Calgary to be a focus of expanded COVID-19 testing
CALGARY -- Alberta is looking at pushing up the number of COVID-19 tests conducted by health officials and experts say the City of Calgary will be a big focus.
During the daily update Wednesday, Premier Jason Kenney reported another 50 cases of coronavirus in the province, considered to be a "relatively small number."
However, he says the day-to-day variations in confirmed cases aren't a marker of any difference in the spread of the virus, but are more about how many tests have been done.
"Since we've been ramping up more and more tests, we got through a backlog," Kenney said. "What we found was that the limitations we had placed on who would be prioritized to access tests meant that we had fewer people getting tested than capacity to test."
Kenney also admitted health officials ran out of a supply of reagent, a critical part of the testing kits, but that has since been resolved.
"We've gone to the chemical producers to see if they can help us, not only in this province but nationally to produce more reagent here at home."
With the expanded testing capability, Dr. Deena Hinshaw says that means more people can be tested for the illness and there will be a closer focus on the Calgary Zone.
"We are looking at our data to determine where to strategically use testing capacity. We know Calgary has had a higher percent positive rate in their lab testing and this has persisted even with the change in our testing this last week," she said.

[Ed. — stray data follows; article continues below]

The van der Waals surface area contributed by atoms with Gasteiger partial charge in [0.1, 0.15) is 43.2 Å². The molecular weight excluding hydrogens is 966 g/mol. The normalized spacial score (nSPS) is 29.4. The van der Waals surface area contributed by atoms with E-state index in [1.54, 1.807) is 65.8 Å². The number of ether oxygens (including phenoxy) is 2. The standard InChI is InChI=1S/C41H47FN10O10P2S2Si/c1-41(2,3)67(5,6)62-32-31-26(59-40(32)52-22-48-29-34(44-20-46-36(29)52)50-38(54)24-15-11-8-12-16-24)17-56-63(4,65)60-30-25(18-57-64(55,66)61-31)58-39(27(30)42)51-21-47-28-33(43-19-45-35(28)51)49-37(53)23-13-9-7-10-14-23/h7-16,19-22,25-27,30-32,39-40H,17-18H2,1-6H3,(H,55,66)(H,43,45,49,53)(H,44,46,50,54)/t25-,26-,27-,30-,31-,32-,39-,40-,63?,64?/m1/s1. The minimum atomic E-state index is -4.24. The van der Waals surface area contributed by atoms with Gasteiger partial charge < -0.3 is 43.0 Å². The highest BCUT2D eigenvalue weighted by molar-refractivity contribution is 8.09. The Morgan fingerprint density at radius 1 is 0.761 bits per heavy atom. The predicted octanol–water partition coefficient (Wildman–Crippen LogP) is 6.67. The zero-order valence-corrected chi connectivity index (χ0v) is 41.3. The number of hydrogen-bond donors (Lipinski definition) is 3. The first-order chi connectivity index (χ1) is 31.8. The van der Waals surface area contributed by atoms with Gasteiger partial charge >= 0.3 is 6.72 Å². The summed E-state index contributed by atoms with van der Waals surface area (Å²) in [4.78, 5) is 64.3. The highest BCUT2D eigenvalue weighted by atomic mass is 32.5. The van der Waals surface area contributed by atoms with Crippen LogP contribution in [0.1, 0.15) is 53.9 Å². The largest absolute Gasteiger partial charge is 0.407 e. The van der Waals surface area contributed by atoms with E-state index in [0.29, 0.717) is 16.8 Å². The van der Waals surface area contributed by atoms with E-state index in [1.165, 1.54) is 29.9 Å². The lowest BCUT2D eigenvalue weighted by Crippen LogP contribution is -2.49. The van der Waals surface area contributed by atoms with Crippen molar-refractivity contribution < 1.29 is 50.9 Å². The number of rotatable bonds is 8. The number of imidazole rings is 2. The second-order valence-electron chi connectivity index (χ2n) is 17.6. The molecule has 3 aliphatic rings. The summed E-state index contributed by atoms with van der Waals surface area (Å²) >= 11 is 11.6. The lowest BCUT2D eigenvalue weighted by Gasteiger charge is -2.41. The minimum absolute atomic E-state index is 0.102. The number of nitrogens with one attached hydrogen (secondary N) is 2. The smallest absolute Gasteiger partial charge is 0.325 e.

Effective immediately, all residents of the Calgary Zone who exhibit symptoms of COVID-19 including a cough, sore throat, fever, shortness of breath, runny nose and sneezing, may be tested.
Of the 1,423 confirmed cases of COVID-19 in Alberta, 860 have been in the Calgary Zone so far. Twenty patients have died of the illness in the same region.
Testing is also being expanded to all essential service workers across the province with the same symptoms, Hinshaw said, as well as anyone who lives with someone who has the symptoms and lives with someone who is 65 or older.
"I want to emphasize we continue to expect anyone who is ill to remain home for at least 10 days from the start of their symptoms or until their symptoms resolve – whichever is longer."
Hinshaw said anyone who fit those criteria is encouraged to use the AHS online assessment tool that will help them book a formal test.
She added that modelling iproduces figures based on total infections in the entire population.
"That makes the numbers higher than what we are seeing in countries that are reporting their confirmed cases," she said. "It is also based on the assumption that every COVID case can spread to one or two other people.
"We can, collectively, reduce that," she added. "Changing our total infections in our province is in our hands. We can make a difference."
The province has a goal to test 20,000 Albertans each day, but Kenney said it won't be a figure authorities will be able to achieve overnight.
"We'll hope to build up to it gradually. It's dependent on the availability of supplies like reagents. There are labs that are not currently in use," he said. "We are expanding the population of people who are eligible for testing – we did that earlier this week.
"As the capacity increases, we will also expand the population of people who are eligible for testing."